President Bush's quick stop in Korea was adroitly orchestrated to promote a much-needed reconciliation between the prospering South, still defended by U.S. forces, and the economically backward Communist North, a pariah regime dangerously close to building its own nuclear weapons.
First, he agreed to cancel "Team Spirit" joint exercises between U.S. and South Korean troops, thus responding to one of Pyongyang's preconditions for its expected agreement later this week to international inspection of its nuclear facilities. Then, in a rousing talk to American troops, the president said if anyone doubts the U.S. commitment to South Korea's security, they should remember two words: "Saddam Hussein."
Mr. Bush did not have to elaborate. Koreans on both sides knew he was referring to U.S. air attacks during the gulf war on Iraq's extensive nuclear installations. Washington has let North Korea know that if it accepts reliable monitoring by the International Atomic Energy Agency and demonstrates compliance with its agreement to make the Korean peninsula free of nuclear weapons, the United States will assist its entry into the international community and arrange financial help. If it balks, the implication is that it risks an internationally sanctioned elimination of its nuclear sites by force. In other words, Saddam Hussein's fate.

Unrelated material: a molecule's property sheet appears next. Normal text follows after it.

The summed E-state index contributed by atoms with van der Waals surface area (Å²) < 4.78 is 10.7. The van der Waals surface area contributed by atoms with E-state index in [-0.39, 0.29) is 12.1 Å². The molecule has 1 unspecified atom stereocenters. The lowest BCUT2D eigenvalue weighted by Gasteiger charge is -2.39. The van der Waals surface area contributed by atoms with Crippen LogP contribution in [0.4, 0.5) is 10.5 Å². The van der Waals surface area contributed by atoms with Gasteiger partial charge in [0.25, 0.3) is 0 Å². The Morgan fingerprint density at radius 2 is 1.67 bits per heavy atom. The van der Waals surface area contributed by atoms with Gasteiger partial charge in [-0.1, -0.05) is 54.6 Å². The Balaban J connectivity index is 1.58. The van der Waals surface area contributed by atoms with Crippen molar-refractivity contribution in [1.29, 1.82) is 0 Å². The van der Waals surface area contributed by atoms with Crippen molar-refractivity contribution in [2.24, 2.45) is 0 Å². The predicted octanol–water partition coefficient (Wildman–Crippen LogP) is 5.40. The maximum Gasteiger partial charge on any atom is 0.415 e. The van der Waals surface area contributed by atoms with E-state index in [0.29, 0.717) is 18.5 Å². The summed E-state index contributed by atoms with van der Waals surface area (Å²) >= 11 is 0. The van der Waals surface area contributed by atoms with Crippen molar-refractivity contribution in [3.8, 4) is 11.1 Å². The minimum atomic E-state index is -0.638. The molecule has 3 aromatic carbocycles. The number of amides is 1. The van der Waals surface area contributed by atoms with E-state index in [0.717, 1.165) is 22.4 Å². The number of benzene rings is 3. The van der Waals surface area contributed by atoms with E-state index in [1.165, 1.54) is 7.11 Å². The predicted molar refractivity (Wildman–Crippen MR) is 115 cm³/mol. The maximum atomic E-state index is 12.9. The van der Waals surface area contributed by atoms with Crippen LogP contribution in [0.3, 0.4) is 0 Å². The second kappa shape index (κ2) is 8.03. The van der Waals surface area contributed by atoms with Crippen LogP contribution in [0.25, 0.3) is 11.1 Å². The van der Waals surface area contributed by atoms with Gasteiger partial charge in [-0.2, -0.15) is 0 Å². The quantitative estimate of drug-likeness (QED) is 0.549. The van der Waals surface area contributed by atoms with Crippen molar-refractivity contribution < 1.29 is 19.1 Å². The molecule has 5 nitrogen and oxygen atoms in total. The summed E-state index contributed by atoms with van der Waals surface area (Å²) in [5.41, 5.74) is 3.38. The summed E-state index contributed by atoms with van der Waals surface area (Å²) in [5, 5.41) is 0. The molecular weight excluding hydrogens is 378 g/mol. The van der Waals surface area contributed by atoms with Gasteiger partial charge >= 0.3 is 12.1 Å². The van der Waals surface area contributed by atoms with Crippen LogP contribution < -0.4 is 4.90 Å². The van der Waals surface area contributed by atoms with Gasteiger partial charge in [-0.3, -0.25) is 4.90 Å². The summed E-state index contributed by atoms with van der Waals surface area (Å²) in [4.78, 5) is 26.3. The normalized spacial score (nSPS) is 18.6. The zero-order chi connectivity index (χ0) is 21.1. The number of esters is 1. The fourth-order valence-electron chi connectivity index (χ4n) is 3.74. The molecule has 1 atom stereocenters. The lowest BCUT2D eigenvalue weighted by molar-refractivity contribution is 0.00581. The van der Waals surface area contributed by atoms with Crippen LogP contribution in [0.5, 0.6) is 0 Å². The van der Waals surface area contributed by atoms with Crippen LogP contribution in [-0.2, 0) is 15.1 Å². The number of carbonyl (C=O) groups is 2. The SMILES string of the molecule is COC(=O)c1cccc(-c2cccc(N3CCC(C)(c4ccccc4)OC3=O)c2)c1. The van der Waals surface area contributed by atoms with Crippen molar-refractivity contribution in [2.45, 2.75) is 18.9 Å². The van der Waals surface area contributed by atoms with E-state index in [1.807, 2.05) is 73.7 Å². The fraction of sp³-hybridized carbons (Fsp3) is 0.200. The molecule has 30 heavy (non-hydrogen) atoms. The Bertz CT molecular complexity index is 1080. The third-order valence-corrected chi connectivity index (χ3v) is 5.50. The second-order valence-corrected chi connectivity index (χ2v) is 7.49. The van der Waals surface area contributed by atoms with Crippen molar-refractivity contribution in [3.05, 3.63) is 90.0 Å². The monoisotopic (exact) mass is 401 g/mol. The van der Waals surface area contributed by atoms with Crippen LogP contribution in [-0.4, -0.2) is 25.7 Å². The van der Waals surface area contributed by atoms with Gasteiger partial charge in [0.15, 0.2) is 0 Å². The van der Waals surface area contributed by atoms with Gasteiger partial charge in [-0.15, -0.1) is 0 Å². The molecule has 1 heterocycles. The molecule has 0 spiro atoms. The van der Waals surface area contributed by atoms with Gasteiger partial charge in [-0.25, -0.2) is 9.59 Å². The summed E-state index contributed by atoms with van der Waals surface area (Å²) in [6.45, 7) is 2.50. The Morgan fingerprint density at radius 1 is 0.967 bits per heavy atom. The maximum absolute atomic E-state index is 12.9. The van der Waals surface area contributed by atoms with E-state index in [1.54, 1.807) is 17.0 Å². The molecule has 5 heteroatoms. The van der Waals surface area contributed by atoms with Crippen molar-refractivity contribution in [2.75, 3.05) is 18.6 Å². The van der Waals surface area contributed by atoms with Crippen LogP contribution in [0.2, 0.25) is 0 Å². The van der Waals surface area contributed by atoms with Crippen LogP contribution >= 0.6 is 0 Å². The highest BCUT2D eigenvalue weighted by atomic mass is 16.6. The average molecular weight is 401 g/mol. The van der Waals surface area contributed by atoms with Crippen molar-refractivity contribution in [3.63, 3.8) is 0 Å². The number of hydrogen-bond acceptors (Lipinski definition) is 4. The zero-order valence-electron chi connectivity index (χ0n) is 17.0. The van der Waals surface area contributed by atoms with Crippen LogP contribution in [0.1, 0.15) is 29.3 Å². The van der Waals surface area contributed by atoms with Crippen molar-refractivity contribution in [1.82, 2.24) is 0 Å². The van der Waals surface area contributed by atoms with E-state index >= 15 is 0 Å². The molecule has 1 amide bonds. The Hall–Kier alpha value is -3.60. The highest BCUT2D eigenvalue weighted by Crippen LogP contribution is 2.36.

Prior to the president's visit to Korea this week, U.S. reconnaissance planes had criss-crossed North Korean air space photographing its military operations. The message was an unmistakable show of power to complement the unilateral U.S. decision to withdraw all of its nuclear weapons from the divided peninsula. The U.S. gesture was intended to make North Korea's near-nuclear status a burden rather than a source of leverage.
Just how much the regime's 80-year-old absolute ruler, Kim Il-sung, is able or willing to accept the new realities of the post-Cold War era is a question that rightly inspires caution on the part of his adversaries. The aging dictator has signed a non-aggression pact with the Seoul government and has indicated a willingness to give up nuclear processing likely to yield plutonium in weapons-scale quantity and quality. But he has reneged in the past and could again. More definitive change may have to await his anticipated replacement by his son, Kim Jong-il, or the unraveling that may come afterwards.
Mr. Bush was at his best in handling the Korean issue, which he described as "the last wound of the Cold War." He kept hold of the diplomatic initiative, brought other nations to bring pressure on North Korea and even kept China from being an obstruction. (Shades of the gulf war.) If North Korea's nuclear threat really vanishes, next on the agenda should be an all-out effort to get North Korea out of the missile-peddling business. Ultimately, reunification under democratic rule is the answer.